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I've implemented Hessian Curve with Python

def checkPoint(P,p,c,d):
  
    #X^3 + Y^3 + cZ^3 = dXYZ over GF(p)
  
    if ( P[0]**3 + P[1]**3 + c * P[2]**3) % p == ( d * P[0] * P[1] * P[2] ) % p :
        return True
    
    return False
    
def bits(n):

    while n:
        yield n & 1
        n >>= 1
        
def point_add( P, Q , p) : 

    if P is None or Q is None: # check for the zero point
        return P or Q
     
    #12M + 3add, consistent with the "12 multiplications" stated in 1986 Chudnovsky/Chudnovsky: 
    X3 = Q[0] * Q[2] * P[1]**2 - P[0] * P[2] * Q[1]**2
    Y3 = Q[1] * Q[2] * P[0]**2 - P[1] * P[2] * Q[0]**2
    Z3 = Q[0] * Q[1] * P[2]**2 - P[0] * P[1] * Q[2]**2

    return ( X3 % p, Y3 % p, Z3 % p)

def point_double(P, p, c): #6M + 3S + 3add, consistent with the "9 multiplications" stated in 1986 Chudnovsky/Chudnovsky:
    
    if P is None:
        return None 
    
    X3 = P[1] * ( P[2]**3 - P[0]**3 )
    Y3 = P[0] * ( P[1]**3 - P[2]**3 )
    Z3 = P[2] * ( P[0]**3 - P[1]**3 )  

    return ( X3 % p, Y3 % p, Z3 % p)

def doubleAndAdd( G, k , p ,c):

    addend = G
    result = None
    
    for b in bits(k) :
        if b:
            result = point_add(result, addend, p)
        addend = point_double(addend, p, c)
    return result

def findOrder(P, POI, p,c):
    
    for i in range(2,1104601): # 1104601 upper range on the number of points 
        res = doubleAndAdd(P,i,p,c)
        if res == POI:
            print( "[",i,"]", P, "= ", res )
            

p = 1051
c = 1
d = 6
G = (4,2,6)  #base point

Pinfinity = (1,1050,0) #(1,-1,0) inverse of O itself, inverse of (U,V,W) is (V,U,W)

print ( "d^3 == 27c? False expected : ", (d**3) % p == (27 *c) % p)

print("is point on the curve?", checkPoint(G,p,c,d))

findOrder(G, Pinfinity, p,c)

When I run this code, the result is

[ 77400 ] (4, 2, 6) =  (1, 1050, 0)
[ 103500 ] (4, 2, 6) =  (1, 1050, 0)
[ 153540 ] (4, 2, 6) =  (1, 1050, 0)
[ 164340 ] (4, 2, 6) =  (1, 1050, 0)
[ 169290 ] (4, 2, 6) =  (1, 1050, 0)
[ 233640 ] (4, 2, 6) =  (1, 1050, 0)

Normaly, if a point P has an order k then [k]P=O where O is the point at the infinity. And if you continue adding P to itself, one will get [2k]P=O, more generally it is [ x mod k]P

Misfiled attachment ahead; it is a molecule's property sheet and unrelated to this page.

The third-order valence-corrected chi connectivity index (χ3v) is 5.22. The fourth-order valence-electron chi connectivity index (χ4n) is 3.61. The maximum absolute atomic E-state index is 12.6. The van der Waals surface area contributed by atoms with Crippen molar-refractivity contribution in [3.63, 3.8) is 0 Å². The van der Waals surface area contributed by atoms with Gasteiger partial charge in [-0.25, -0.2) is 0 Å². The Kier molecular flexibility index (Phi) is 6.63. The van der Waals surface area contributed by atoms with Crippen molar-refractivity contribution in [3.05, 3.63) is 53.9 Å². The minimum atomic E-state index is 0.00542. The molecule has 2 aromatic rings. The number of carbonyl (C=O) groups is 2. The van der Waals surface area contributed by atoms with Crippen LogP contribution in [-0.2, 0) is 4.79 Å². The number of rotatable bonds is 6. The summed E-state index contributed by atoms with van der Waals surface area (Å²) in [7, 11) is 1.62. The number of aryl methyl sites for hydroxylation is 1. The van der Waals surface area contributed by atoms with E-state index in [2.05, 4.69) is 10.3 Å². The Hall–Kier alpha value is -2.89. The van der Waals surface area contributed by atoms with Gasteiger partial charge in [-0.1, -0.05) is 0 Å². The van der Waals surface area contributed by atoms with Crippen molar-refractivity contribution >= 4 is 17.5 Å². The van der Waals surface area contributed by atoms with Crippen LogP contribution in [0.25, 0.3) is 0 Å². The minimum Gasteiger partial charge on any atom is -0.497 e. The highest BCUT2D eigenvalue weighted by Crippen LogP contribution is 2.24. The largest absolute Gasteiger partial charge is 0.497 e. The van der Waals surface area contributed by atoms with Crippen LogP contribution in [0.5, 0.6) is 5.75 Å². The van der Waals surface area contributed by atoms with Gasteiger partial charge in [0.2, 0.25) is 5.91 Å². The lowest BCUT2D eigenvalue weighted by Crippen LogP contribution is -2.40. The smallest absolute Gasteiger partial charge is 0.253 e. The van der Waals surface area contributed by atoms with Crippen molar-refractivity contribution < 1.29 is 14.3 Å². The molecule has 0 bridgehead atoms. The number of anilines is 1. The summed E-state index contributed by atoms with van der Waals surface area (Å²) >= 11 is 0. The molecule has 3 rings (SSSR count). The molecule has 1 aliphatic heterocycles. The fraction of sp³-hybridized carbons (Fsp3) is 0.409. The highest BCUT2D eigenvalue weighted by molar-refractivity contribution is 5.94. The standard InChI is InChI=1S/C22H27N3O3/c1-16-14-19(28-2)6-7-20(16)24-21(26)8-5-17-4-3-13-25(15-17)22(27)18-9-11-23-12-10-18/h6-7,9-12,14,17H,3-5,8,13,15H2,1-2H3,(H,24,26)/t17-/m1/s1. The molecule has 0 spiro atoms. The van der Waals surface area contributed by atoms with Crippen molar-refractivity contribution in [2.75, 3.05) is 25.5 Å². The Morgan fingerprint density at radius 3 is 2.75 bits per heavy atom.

So if 77400 is order of P then [154800]P=0 but it is not

  • what is missing here so that result is not consistent with the expected values?

note : c=1 has no effect. It only contributes to point_double when c>1

1 Answer 1

1

I've figured out the problem, and the real solution is not easy. The order of the point (4,2,6) is 77400.

The problem relies on the implementation of the doubleAndAdd algorithm. Consider the starting point with G. The variables addend and result during the start and during the second visit for the point G are not the same since the addend was updated.

def doubleAndAdd( G, k , p ,c):

    addend = G
    result = None
    
    for b in bits(k) :
        if b:
            result = point_add(result, addend, p)
        addend = point_double(addend, p, c)
    return result

Instead, I've updated the findOrder

def findOrder(P, POI, p,c):
    
    #for i in range(2,1104601): # 1104601 upper range on the number of points 
    for i in range(1104601):
        Gprime = doubleAndAdd(G,i,p,c)
        if Gprime == POI:
            print(i, " ", Gprime)
            return i

So, it returns in the first hit of the Point at the Infinity as the order of the point.

The real solution requires the order of the base point beforehand, or better find the order of the curve since the order of any element dives the order of the curve by Lagrange Theorem. Once it is found, we can use the formula [ x mod k]P in the doubleAndAdd.

Note: there are existing Schoof's Algorithm in Python to count the number of points, however, one needs to change the Projective coordinates the Affine coordinates. Marc JoyeJean and Jacques Quisquater provided the formulas in

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